German Wood.

Oral Answers to Questions — Peace Treaties. – in the House of Commons on 27th February 1922.

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Photo of Sir William Davison Sir William Davison , Kensington South

30.

asked the Prime Minister what proportion of the German Empire is afforested; what proportion of the population of Germany is employed directly or indirectly in connection with the German forests; what is the total value of the unmanufactured wood and timber annually imported into this country; and what arrangements have been made for securing the supply of a substantial part of such wood and timber imports from Germany in discharge of her liabilities to Great Britain under the Treaty of Versailles?

Mr. CHAMBERLAIN:

I have only just seen this question, but the answer, I take it, refers to Germany as constituted before the War. Of the territory in Europe which belonged to the German Empire, about a quarter was covered by woods and forests. The number of persons employed in connection with forestry and hunting in Germany was, in 1907, about 126,000 or rather less than one-half of one per cent, of the persons occupied in industry in Germany in that year. The total value of unmanufactured wood and timber imported into the United Kingdom from all countries during the year 1921, was £30,000,000. Arrangements for the supply of timber on reparation account are now the subject of discussion between the Allies and the German Government.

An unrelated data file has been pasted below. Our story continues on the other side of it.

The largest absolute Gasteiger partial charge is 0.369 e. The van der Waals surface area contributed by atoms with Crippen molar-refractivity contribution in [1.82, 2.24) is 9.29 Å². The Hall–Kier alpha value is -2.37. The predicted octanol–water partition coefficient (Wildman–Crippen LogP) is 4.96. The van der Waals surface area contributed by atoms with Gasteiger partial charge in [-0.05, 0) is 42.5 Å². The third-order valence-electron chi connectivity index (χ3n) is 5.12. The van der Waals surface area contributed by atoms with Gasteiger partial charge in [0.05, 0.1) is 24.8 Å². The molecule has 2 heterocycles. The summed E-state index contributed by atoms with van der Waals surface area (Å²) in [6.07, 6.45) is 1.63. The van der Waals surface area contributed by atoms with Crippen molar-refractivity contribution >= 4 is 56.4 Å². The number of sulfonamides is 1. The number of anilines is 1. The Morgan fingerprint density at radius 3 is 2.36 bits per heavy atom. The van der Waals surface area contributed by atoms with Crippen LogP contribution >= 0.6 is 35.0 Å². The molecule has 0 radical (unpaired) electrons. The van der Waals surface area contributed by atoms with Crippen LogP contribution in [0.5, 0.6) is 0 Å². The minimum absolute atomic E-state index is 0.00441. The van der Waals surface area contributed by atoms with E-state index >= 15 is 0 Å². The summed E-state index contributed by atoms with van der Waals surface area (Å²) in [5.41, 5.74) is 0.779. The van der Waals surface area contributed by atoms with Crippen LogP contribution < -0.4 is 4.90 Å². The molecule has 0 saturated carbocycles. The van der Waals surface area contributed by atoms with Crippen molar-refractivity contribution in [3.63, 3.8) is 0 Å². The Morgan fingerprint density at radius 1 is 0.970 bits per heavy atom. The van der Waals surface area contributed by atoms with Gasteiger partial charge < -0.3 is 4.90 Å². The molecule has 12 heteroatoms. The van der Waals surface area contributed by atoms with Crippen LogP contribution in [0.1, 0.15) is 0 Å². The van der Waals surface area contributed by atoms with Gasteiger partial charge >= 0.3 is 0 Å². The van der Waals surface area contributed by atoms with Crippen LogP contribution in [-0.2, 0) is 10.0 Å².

Photo of Sir William Davison Sir William Davison , Kensington South

Will the right hon. Gentleman consider this matter seriously having regard to the fact that in 1921 we imported nearly £30,000,000 of raw wood?

Mr. CHAMBERLAIN:

I have said that the matter is now the subject of discussion

Mr. YOUNG:

I am getting that information.

The following is the statement:

between the Allies and the German Government.

Lieut.-Colonel A. MURRAY:

Would not the necessary effect of this proposal upon the home timber trade be that a number of people would be thrown out of employment?